– An overpaid, under-performing starting goalie is one thing; an overpaid, under-performing backup is another. It has been quite a time since Schneider was the top man in net in New Jersey and young Mackenzie Blackwood has now taken the reins. However, Schneider’s horrific numbers over the past two year suggest that he isn’t even capable of being an NHL backup at this point in his career. With two years remaining at $6MM, Schneider’s might be the worst goalie contract in the league and a rather obvious buyout candidate.
New York Islanders: Andrew Ladd
– Ladd, part of the infamous 2016 class of terrible free agent contracts, Ladd has never provided adequate value to the Islanders compared to his $5.5MM AAV. The team finally buried him in the AHL this season after recording just 71 points through his first three years. With the majority of their forwards signed to substantial long-term deals, there is almost no chance that Ladd can ever work his way back into the NHL mix for the Islanders. New York was ready to move him at the trade deadline and would be quick to buyout the final three years of his deal rather than continue to pay major money for him to play in the minors.
New York Rangers: Henrik Lundqvist
– While it would be a sad day for the Blueshirts and their fans, the reality is that Lundqvist is the best use of a compliance buyout on the team. New York was considering moving young Alexandar Georgiev at the deadline rather than continue to carry three goaltenders, as Igor Shesterkin looks like the starter of the future and King Henrik has become an immovable contract. However, the team would be far better off retaining both young goalies and moving on from Lundqvist, who at 38 years old had the worst season of his career and still has a season remaining at $8.5MM. That’s a hefty salary to pay the man who would be your third-string goalie next season if Georgiev is not moved. The Rangers have no shortage of options though if they cannot overcome the loyalty they feel toward Lundqvist. Defensemen Marc Staal, $5.7MM AAV, and Brendan Smith, $4.35MM AAV, have both outworn their welcomes in New York and would not be missed in the final years of their respective contracts.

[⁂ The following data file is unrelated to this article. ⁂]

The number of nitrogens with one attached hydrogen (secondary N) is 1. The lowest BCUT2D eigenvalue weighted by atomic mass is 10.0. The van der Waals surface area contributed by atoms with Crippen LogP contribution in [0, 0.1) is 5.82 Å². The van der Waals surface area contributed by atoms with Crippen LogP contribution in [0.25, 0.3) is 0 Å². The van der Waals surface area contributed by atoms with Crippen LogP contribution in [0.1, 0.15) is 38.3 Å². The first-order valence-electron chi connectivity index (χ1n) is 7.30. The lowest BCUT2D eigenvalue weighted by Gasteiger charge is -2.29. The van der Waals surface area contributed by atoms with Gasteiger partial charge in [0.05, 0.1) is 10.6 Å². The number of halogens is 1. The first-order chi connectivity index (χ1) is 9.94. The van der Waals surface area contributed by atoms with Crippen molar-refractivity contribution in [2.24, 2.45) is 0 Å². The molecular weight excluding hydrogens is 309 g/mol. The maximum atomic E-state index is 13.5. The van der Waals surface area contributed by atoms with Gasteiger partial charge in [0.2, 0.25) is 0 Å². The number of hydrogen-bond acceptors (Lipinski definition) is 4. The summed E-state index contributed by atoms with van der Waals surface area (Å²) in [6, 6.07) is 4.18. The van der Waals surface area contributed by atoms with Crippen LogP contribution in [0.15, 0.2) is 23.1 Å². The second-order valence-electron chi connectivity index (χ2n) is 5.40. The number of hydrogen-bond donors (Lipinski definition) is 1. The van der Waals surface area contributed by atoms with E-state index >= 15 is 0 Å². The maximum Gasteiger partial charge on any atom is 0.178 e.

Stay tuned for Part III coming soon.
While the season remains on hold due to COVID-19, many players are getting every chance to get back to full health. In fact, the delay in the season could be a huge benefit to several teams that lost key players late in the season, which now might make them available if the NHL is able to continue the season or at least the playoffs.
The Columbus Blue Jackets look like they could be huge benefactors to that end as injured defenseman Seth Jones, a crucial linchpin to the team’s shutdown defense announced that he stepped on the ice today for the first time since suffering an ankle injury in which he required surgery to repair a sprain an hairline fracture on Feb. 11. He was given an 8-10 week recovery time after suffering the injury three days earlier against the Colorado Avalanche.
While Columbus had fared well despite suffering numerous team injuries over the course of the year, Jones’ departure from the lineup had quite the effect. The team picked up just three wins after his injury, with a 3-5-6 record.
The Athletic’s Aaron Portzline adds that while players are not allowed to use their teams’ facilities at the moment, Jones is permitted to do so as part of his rehab from ankle surgery, allowed by deputy commissioner Bill Daly. Injured players are allowed access to team’s facilities since the beginning of the league’s suspension.
- The Athletic’s Corey Masisak (subscription required) writes in his most recent mailbag entry that the longer the suspension goes on, the more and more likely the New Jersey Devils will had the permanent general manager position to current interim GM Tom Fitzgerald. With most candidates still under contract until the season ends, New Jersey has been unable to interview any candidates that are associated with a team. The team has interviewed former Vancouver Canucks GM Mike Gillis (twice), but if the season goes deep into the summer, there is a good chance they will keep Fitzgerald, who took over for Ray Shero on Jan. 12 and had a successful trade deadline. Fitzgerald was already a top candidate for the job, but the Devils were interested in a full search, which now may be difficult.
- With rumors that the New York Islanders are already getting Russian goaltending prospect Ilya Sorokin under contract for next season, Sport-Express’ KHL writer Igor Eronko reports that another Russian prospect is considering coming stateside for the 2021-22 season. According to Eronko, 25-year-old forward Anatoli Golyshev has looked at houses in New York and wants to join the team in 2021. Golyshev, an Islanders’ fourth-round pick in 2016, had an injury-plagued campaign this year with just 11 goals and 25 points in 38 games, but scored 37 goals over his previous two years with Yekaterinburg Automobilist in the KHL.